In response to a question, Finance Minister Jaswant Singh assured the Rajya Sabha last week that companies would be asked to offer a minimum 25 per cent of their capital to the public at the time of listing.
He agreed with MPs who said that a 10 per cent public offer requirement was far too low. The FM’s assurance to Parliament presents the Securities and Exchange Board of India (Sebi) with a fait accompli that will force it to amend several of its regulations.
The action will also cause a lot of heartburn among companies planning large IPOs. At the height of the market mania of 2000, Information technology companies lobbied Sebi to have the minimum issue size reduced from 25 per cent of capital to 10 per cent. This allowed them to raise money at high premia by parting with very little equity.
In December 2000, entertainment, media and telecom companies were added on to the special category, followed by infrastructure companies. Other companies then demanded parity and got it, on condition that the minimum offer size would be Rs 100 crore or 20 lakh shares.
Interestingly, the Sebi board had cleared the reduced minimum offer requirement after the regulator manipulated the recommendations of its primary market advisory committee (the committee had agreed to a 10 per cent offering only if the issue size was not less than Rs 250 crore).
More recently, another Sebi committee had suggested that the minimum public float to be increased to 25 per cent again, but it was shot down because the takeover rules would have to be changed too. Now the FM’s statement gives Sebi no choice, but one can safely bet that angry companies resume their hectic lobbying to try and stall the move.
While on Cyberspace Infosys, Sebi has ended the seven-year dream run of Rakesh Mehta of Renaissance Securities when it debarred him from accessing the securities market in any manner. Mehta, who enjoyed a close association with a former Sebi chief and thrived during his tenure, has been in trouble in connection with Unit Trust of India’s controversial Rs 32 crore purchase of Cyberspace Infosys shares through him.
There were also allegations (later denied) that Mehta had paid bribes to the UTI officials on behalf of Cyberspace. Interestingly, contrary to its recent practice, the Sebi release gives no reason for the action against Mehta.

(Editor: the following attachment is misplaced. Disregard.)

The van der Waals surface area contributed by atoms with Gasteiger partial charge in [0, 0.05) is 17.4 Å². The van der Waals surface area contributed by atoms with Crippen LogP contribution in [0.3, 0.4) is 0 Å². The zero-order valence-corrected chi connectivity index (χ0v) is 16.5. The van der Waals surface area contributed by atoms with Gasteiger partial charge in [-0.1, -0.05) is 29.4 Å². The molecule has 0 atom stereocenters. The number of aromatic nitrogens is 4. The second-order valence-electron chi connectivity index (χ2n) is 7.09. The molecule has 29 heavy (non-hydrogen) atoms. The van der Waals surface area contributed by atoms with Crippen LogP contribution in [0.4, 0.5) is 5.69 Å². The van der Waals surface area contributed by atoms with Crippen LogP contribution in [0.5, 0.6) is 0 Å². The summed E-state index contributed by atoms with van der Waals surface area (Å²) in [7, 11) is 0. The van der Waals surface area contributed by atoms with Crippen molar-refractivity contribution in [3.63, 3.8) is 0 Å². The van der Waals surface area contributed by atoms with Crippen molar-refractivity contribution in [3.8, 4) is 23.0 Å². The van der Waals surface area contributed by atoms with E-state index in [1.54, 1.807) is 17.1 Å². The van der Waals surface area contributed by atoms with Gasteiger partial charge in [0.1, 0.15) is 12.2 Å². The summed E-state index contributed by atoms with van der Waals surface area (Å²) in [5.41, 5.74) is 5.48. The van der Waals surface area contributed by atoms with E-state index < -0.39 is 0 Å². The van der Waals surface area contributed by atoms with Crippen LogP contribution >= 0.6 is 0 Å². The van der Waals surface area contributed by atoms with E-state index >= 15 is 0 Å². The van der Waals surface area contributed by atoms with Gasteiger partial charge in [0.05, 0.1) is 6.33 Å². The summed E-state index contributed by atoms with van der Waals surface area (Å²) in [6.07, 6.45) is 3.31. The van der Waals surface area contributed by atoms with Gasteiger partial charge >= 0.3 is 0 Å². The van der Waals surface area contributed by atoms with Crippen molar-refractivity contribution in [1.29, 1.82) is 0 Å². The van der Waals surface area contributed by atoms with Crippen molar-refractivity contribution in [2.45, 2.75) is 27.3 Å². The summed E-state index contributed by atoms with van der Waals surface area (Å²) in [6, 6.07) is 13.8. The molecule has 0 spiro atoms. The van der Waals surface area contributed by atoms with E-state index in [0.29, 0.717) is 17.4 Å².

Its over a year since Sebi sacked the Bombay Stock Exchange board, had the bourse elect a new set of directors and empowered some long-standing independent directors to run the bourse.
Yet, Sebi can’t seem to get the BSE to listen to it, or stop it from delaying and dragging decisions that would hurt powerful brokers. Last week the bourse, for the nth time, postponed a decision on some controversial trades by Century Consultants, a brokerage firm owned by the notorious Arvind Johari of Cyberspace Infosys. Johari, it may be recalled, had ramped up his share prices to a high Rs 1,480 through a set of brokers. In August this year, the National Stock Exchange annulled 14 trades that were ‘vitiated by fraud and manipulation’ and prevented innocent investors from losing money.
But the BSE has been stalling a similar decision because it would hurt powerful brokers. It has now decided to seek more clarifications from all the affected parties before making a decision. Design Auto and Enmel Finance are two other cases in the same boat.
In all cases, the BSE has ignored persistent prodding and inquiries by Sebi and the finance ministry until the regulator actually looks helpless and ineffectual.
When the Barista parlours initially began to mushroom around the country’s metros, the message boards plastered with mushy teeny-bopper messages declaring it the ‘coolest’ hangout seemed to declare their prior claim to the premium coffee chain.
Also, the granites and iced coffees seemed to move faster than the classic Italian hot beverage. But with prices having gone up a few months ago, one notices a change in the client profile. It now has more of the thirty-plus corporate types who desperately needed a non five-star meeting place.
The type of people who want to trade some of their power-lunches for timeless cappuccinos and a snack, in just the right ambience, to catch up on the corporate grapevine. But Barista shows no sign of having noticed the difference; otherwise, its high calorie snack counter would have reflected the change too. -- Sucheta Dalal